I will never forget the day I was told I would need to wear glasses, I was about 9 or 10 and thought it was the end of the world! From this day on I begged and pleaded with various opticians to give me contact lenses and they all said the same - "when you're 13". As a child that seemed like a lifetime away and the day of my 13th birthday off I went for my lenses and was the happiest teenager ever. I think these little things changed my whole teenage years for the better. Not only were glasses not a fashion statement then (even though it's not that long ago), but for my lifestyle they just mad my life much easier but I will go into that a bit later. TYPES OF LENSES The most common types of disposable lenses on the market are: - Daily disposable - 2 Week disposable - Monthly disposable COST OF LENSES This all depends on which you get, I am quite lucky that I haven't had many problems with the health of my eyes and must have tried about 20 brands over the years without any issues. The lenses I get at the moment cost £12 for 32 pairs of daily lenses. I probably only wear them one or two days a week so for £12 they would last me around 4 or 5 months. The monthly lenses I buy cost me about the same for 6 pairs, each pair lasts a month and you can use them as often as little as you need. There doesn't seem to be as much range with 2 week lenses as the others, but on average the price seems to be around £20 for 6 pairs. WHICH IS FOR YOU? Daily lenses - For those who don't wear contact lenses daily or do not want the hassle of lens care. Open a new pair each time you wear the lenses and throw them away when you take them out. Monthly lenses - For those who want to wear the lenses often and will take care of their lenses. These work out at much better value if you wear lenses a few days a week. You will need a case for your lenses and a bottle of contact lens solution. You need to take out these lenses and put them in a case of solution until you wear them again. After one month you throw them away. 2 week lenses - I haven't used these myself but I do like the sound of them, some of the monthly's don't feel as fresh and comfortable in the eye after a couple of weeks so these sound like a good option. PUTTING THEM IN AND TAKING THEM OUT (the bit everyone asks about) When I first started wearing contact lenses I didn't actually know anybody who wore them, now I know a few people but most people still gasp and make noises when they find out I wear them (my boyfriend nearly fainter when he first saw me put them in, he's used to it now). Often I get asked "does it hurt to put them in?" well the answer is no. If it hurt I wouldn't wear them if it was torturous using lenses, they wouldn't be for sale if they caused pain and suffering. If is honestly now as routine and pain free as brushing my teeth. Always make sure you have washed and dried your hands before putting them near your eyes! If you look up, use one hand to gently pull your lower eyelid down and place the lens on the white of your eye, look straight ahead again and the lens will move into place, I put them in looking straight now, but at first it's easier to look up as you don't blink as much as when you are looking at it coming towards your eye. If you're still blinking try to use the one finger with the hand you are putting the lens in with to hold your lower lid and the other hand to hold open the top lid, the blinking WILL stop after you've done it a few times. It's just a natural reaction as you don't know what to expect. Not half as scary as you'd think, when I first started wearing them I used to blink every time I put my hand near my eye and I used to have to use my two hands to hold my eye open whilst my mum put the lens in. After a week I was doing it with no problems whatsoever, when putting them in you don't really need to touch your eye, just place the lens onto the eye and it will stick itself. When taking it out you barely need to touch the lens and it will almost fall out onto your hand. There shouldn't be any need at all to poke and prod around your eye. If you struggle to put the lens in it's best to put it back in the solution and try again in a while as the more you try your eye is likely to water and make it more difficult. I have had two lenses out of hundreds of pairs break in my eye, on one occasion half of the lens came out on my finger and the other half fell out of my eye, on the second occasion I had to flush my eye out and roll it around and it came out. I have heard of very rare occasions when people have had to have these removed by an optician or doctor but this is extremely rare! Be careful if you have long nails as the lenses are delicate and they are like a strong cling film kind of texture so you can break them with nails but there shouldn't be any need to have your nails on the lenses. Again be careful taking them out with nails, as you could scratch your eye, just the same way. This might sound frightening, but I don't know many people who scratch their face when applying make up so there shouldn't be any need to scratch your eye. It is very easy to put in and take out lenses and you may need help from someone at first but it honestly is so easy after a couple of times. WHATEVER YOU DO, DON'T................. - If you accidentally fall asleep in your lenses you will not do it again in a hurry, it leaves your eyes feeling absolutely terrible and can cause damage. I have to admit I have done this a few times it's easy to forget you have them in. You do get into the habit of taking them out each night though. - Don't wear contact lenses in the shower - Don't use tap water on your lenses - Don't wear the lenses for too long - Different lenses have different recommended lengths of time to keep them in for. There is a reason for these, so do take notice of them. My first ever lenses I was advised not to wear them for longer than 8 hours, some others have been 12 hours. You need to give your eyes a rest from lenses and let them breathe to maintain good eye health. THE POSITIVES Well for me there have been so many over the years so here are just a few of my personal positives: * I used to do a lot of sport, glasses were constantly getting knocked off and broken and the lenses were so much easier (and less costly than new glasses). I'm not a fan of swimming but they would be a good idea for people who are. * Even with these fancy lenses in glasses I still used to find I got a bit of glare from streetlights and car lights when it is dark, there was no glare at all with the lenses. * No windscreen wipers needed! When I'm expecting to be out in wet weather I wear my lenses. I know somebody invented an umbrella but it isn't practical to be putting an umbrella up and down when you're out shopping and only going down two doors, but it's also not practical to have to wipe specks of rain off your glasses every time. Also in cold weather, glasses have a tendency to steam up when going into a warm building and it's so annoying. * Sunglasses - I know these have also improved in appearance in recent years but prescription sunglasses are another thing I just can't get to grips with, they used to be ugly and usually it means carrying them around, or carrying your glasses around and swapping them each time you go indoors or out in the sunlight. Now I can choose whatever sunglasses I like and put them on with my contacts in. * Because the lens covers the surface of your eye you have the same peripheral vision as you would have without glasses and you can't see under, over or out of the sides of contact lenses. PRACTICAL AND TRENDY THINGS TO GET Travel cases In the pound shop recently I got a little travel case, it is a small box like a make up compact which contains a little mirror when you flip it open, there is a lens case in and 2 tiny plastic bottles that you can fill with your solution. For those who don't wear dailies this is a great little thing to have. The bottles can hold enough solution for 2 or 3 days so it's great for a weekend away, especially as the big bottles of solution would be too large to take as hand luggage on a plane. The whole travel case would easily fit into a make up bag. Solutions You can buy large bottles and travel sized bottles, for obvious reasons the travel size bottles are handy but also, like most minis, are not as good value for money. Most supermarkets do value bottles of solution these days which is great. When I first started wearing lenses I used to pay £13 for a bottle of solution and I recently picked up 4 big bottles for under £10. Cases For me the case doesn't matter as I have the same prescription in both eyes. Most cases have letters on the lids so you know which is which. You can now get funky novelty cases too. Most cases cost only £1-2. There are a couple of styles of cases you can get, some are better than others at making sure the lenses are immersed in the liquid properly which is good if the lens case is not going to be sat still on a shelf all the time. Coloured lenses Cat's eyes, zombie eyes, checkered eyes, red eyes or just a different colour eye, whatever takes your fancy... most of these can now be got with or without prescription. The non-prescription lenses are cheaper and they can last different lengths of time. Some are single use and some can be used for 3 months or even a year although I don't think I personally would want to put lenses in a year after they were opened. These vary in price from about £10 - £30 depending on how long they last. OVERALL I don't mind wearing glasses so much now but it is nice to put the lenses in when I'm dressing up or just fancy a change. I would definitely recommend lenses to anyone who is thinking about wearing them. They are not nearly as scary as they may sound and within a few days it's more than likely you won't look back. I do order cheap lenses online now, but this is after years of wearing lenses and I still go for regular check ups and eye tests at the optician. For new wearers of lenses I would strongly suggest getting your first few months lenses from an optician. Lenses are not an option for some people with certain eye problems and not only will they be able to give you a more accurate prescription (some people's prescriptions are slightly altered from glasses to lenses) but they will also be able to show you how to correctly put them in and remove them and give you advice on caring for your eyes and lenses. They will also give you a lens check up after a week or so to see how you are getting on with the lenses, to see how you are getting on with them and to make sure the prescription is correct and that the lenses and solution is suitable for your eyes. Don't be put off if they are not as there are so many brands of lenses and solutions around these days that there is bound to be one that suits you. Many opticians give you free trials of their contact lenses. It's not all a breeze, I've had a couple of problems with lenses but I would guess that in well over 10 years of wearing lenses, only 2 or 3 times have I ever had a problem with them. The positives far outweigh the negatives for me and I'll continue to wear them until I can afford laser eye treatment! (I can't see that happening......ever!)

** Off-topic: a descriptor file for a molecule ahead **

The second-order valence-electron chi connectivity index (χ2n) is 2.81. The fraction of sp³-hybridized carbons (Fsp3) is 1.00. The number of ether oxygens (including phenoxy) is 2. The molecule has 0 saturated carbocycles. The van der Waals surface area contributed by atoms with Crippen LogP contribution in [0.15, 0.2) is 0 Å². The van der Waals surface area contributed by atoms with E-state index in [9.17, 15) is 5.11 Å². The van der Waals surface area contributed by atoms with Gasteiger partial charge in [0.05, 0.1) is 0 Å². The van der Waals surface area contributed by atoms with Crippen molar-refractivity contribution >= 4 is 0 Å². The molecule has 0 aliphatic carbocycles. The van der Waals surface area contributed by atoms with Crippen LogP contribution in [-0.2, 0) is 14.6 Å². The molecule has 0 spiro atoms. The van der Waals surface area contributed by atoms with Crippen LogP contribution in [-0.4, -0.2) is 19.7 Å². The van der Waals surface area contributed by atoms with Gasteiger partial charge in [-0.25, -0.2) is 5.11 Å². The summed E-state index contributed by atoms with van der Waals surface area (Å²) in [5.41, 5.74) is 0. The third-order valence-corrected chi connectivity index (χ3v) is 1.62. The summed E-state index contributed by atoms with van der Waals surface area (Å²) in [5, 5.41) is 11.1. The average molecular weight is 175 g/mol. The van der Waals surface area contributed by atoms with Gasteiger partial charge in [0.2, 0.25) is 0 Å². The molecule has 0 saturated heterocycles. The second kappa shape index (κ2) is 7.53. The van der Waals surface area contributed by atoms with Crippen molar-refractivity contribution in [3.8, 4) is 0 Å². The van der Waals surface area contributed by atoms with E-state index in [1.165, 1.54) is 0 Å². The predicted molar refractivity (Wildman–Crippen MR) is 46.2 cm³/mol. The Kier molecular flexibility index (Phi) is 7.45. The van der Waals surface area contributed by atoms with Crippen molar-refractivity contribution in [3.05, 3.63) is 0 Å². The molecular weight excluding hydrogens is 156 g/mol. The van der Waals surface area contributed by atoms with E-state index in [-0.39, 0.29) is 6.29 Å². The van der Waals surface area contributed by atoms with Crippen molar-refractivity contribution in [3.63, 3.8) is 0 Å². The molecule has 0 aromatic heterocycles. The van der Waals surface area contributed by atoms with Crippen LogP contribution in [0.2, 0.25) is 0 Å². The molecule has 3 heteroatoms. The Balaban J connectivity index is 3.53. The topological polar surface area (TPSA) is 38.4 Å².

I have been wearing glasses for a couple of years now and I have become increasingly self conscious about this. I am not worried about the vanity side of things as such more that I am not really supposed to advertise products that my company does not sell while at work and this means that I do not have 'branded' glasses any more for work and therefore was prompted to try contact lenses. I had my contact lens assessment at the same place that I received my glasses from, Specsavers. This was a meeting with my optician that lasted around 40 minutes and then meant that I was talked through contact lens options as well as asked a number of questions and I even had a few tests done to ensure that I was going to be able to wear contact lenses. When I first received my contact lenses someone in Specsavers actually put them in for me before leaving me to walk around town for 20 minutes to check that I was happy with the fit of them. It did take a little bit of getting used to as I was able to see properly without my glasses however I soon adapted to this and was incredibly pleased when I headed back in to Specsavers to say that I was happy with the lenses. I received trial lenses before ordering them for the first time just a few weeks later. Contact lenses come in numerous forms these days and the ones that I tend to use are the 'dailies'. I love this option as I can choose to use the lenses when I want to rather than feeling the need to wear them all month just to get the best value from them. I have tried other varieties of lenses in the past but I find these to be the best for me. I find that my prescription of lenses is possibly slighter better than the prescription of my glasses but this could just be because my glasses are usually a little grubby and in need of a clean and my contact lenses are obviously pristine when I put them in place for the day. I was initially worried about using contact lenses but I have found it to be a breeze. I ensure that my hands are clean before I put my lenses in and I always use a quality solution to keep my lenses in tip top condition if they are not daily disposables. It took me around a week to get completely confident with using my lenses and after this I have had no problem at all taking just a matter of seconds to put each lens in to my eye. Putting my lens in to place is very simple and I use one hand to keep my eye wide open and one hand to steady myself, line up the lens with my eye and then lightly touch in to place. Within about 30 seconds of putting my lens in I know that the lenses are clean and are not going to create a problem for me. Removing the lens is not quite as simple but it does not take me much longer. I hold my eye open with one hand and then use my thumb and middle finger to grip the lens before pushing it lightly to the edge of my eye to remove. This is usually something that is very simple for me and takes just a moment to do. Occasionally I find myself worrying that the lens will curl up, turn inside out or generally hurt my eye but I have never had a problem so far. Overall I am incredibly pleased with contact lenses. They allow me to go without my glasses when doing something that could potentially lead to my glasses being lost such as going on a ride at the fair with my nieces & nephews. I use daily and monthly disposable lenses with fantastic results and I am very pleased with how easy to use they are and the fact that I can wear them every day for a whole month for just £30.00 which is reasonable enough for me.